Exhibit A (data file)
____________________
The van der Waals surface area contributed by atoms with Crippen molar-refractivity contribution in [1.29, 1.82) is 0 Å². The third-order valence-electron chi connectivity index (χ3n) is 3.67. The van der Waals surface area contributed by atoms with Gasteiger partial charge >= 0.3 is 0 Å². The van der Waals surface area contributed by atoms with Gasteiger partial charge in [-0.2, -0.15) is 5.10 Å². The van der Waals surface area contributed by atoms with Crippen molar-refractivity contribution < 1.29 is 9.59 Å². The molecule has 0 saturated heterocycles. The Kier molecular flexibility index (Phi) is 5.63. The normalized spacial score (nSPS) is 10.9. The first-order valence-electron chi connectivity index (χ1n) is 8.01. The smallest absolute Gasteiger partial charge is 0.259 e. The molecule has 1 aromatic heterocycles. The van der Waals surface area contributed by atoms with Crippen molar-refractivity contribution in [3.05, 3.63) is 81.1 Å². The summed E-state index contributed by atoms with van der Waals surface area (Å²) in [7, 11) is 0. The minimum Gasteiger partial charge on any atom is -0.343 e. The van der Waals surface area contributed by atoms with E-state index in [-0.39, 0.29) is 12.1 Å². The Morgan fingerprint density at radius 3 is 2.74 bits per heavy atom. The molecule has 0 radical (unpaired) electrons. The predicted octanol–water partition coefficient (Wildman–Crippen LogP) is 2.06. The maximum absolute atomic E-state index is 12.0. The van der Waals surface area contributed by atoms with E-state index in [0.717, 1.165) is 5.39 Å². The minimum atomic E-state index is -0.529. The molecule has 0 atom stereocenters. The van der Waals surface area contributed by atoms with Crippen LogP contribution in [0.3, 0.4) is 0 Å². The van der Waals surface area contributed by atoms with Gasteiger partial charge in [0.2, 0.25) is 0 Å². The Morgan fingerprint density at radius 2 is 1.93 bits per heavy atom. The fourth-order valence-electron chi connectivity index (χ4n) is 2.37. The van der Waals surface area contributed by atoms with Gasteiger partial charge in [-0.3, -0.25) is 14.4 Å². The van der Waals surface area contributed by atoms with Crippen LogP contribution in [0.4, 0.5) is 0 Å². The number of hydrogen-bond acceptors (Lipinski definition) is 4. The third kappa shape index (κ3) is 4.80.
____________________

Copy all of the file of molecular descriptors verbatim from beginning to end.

The van der Waals surface area contributed by atoms with Crippen molar-refractivity contribution in [1.29, 1.82) is 0 Å². The third-order valence-electron chi connectivity index (χ3n) is 3.67. The van der Waals surface area contributed by atoms with Gasteiger partial charge >= 0.3 is 0 Å². The van der Waals surface area contributed by atoms with Gasteiger partial charge in [-0.2, -0.15) is 5.10 Å². The van der Waals surface area contributed by atoms with Crippen molar-refractivity contribution < 1.29 is 9.59 Å². The molecule has 0 saturated heterocycles. The Kier molecular flexibility index (Phi) is 5.63. The normalized spacial score (nSPS) is 10.9. The first-order valence-electron chi connectivity index (χ1n) is 8.01. The smallest absolute Gasteiger partial charge is 0.259 e. The molecule has 1 aromatic heterocycles. The van der Waals surface area contributed by atoms with Crippen molar-refractivity contribution in [3.05, 3.63) is 81.1 Å². The summed E-state index contributed by atoms with van der Waals surface area (Å²) in [7, 11) is 0. The minimum Gasteiger partial charge on any atom is -0.343 e. The van der Waals surface area contributed by atoms with E-state index in [-0.39, 0.29) is 12.1 Å². The Morgan fingerprint density at radius 3 is 2.74 bits per heavy atom. The molecule has 0 radical (unpaired) electrons. The predicted octanol–water partition coefficient (Wildman–Crippen LogP) is 2.06. The maximum absolute atomic E-state index is 12.0. The van der Waals surface area contributed by atoms with E-state index in [0.717, 1.165) is 5.39 Å². The minimum atomic E-state index is -0.529. The molecule has 0 atom stereocenters. The van der Waals surface area contributed by atoms with Crippen LogP contribution in [0.3, 0.4) is 0 Å². The van der Waals surface area contributed by atoms with Gasteiger partial charge in [0.2, 0.25) is 0 Å². The Morgan fingerprint density at radius 2 is 1.93 bits per heavy atom. The fourth-order valence-electron chi connectivity index (χ4n) is 2.37. The van der Waals surface area contributed by atoms with Gasteiger partial charge in [-0.3, -0.25) is 14.4 Å². The van der Waals surface area contributed by atoms with Crippen LogP contribution in [0.4, 0.5) is 0 Å². The number of hydrogen-bond acceptors (Lipinski definition) is 4. The third kappa shape index (κ3) is 4.80.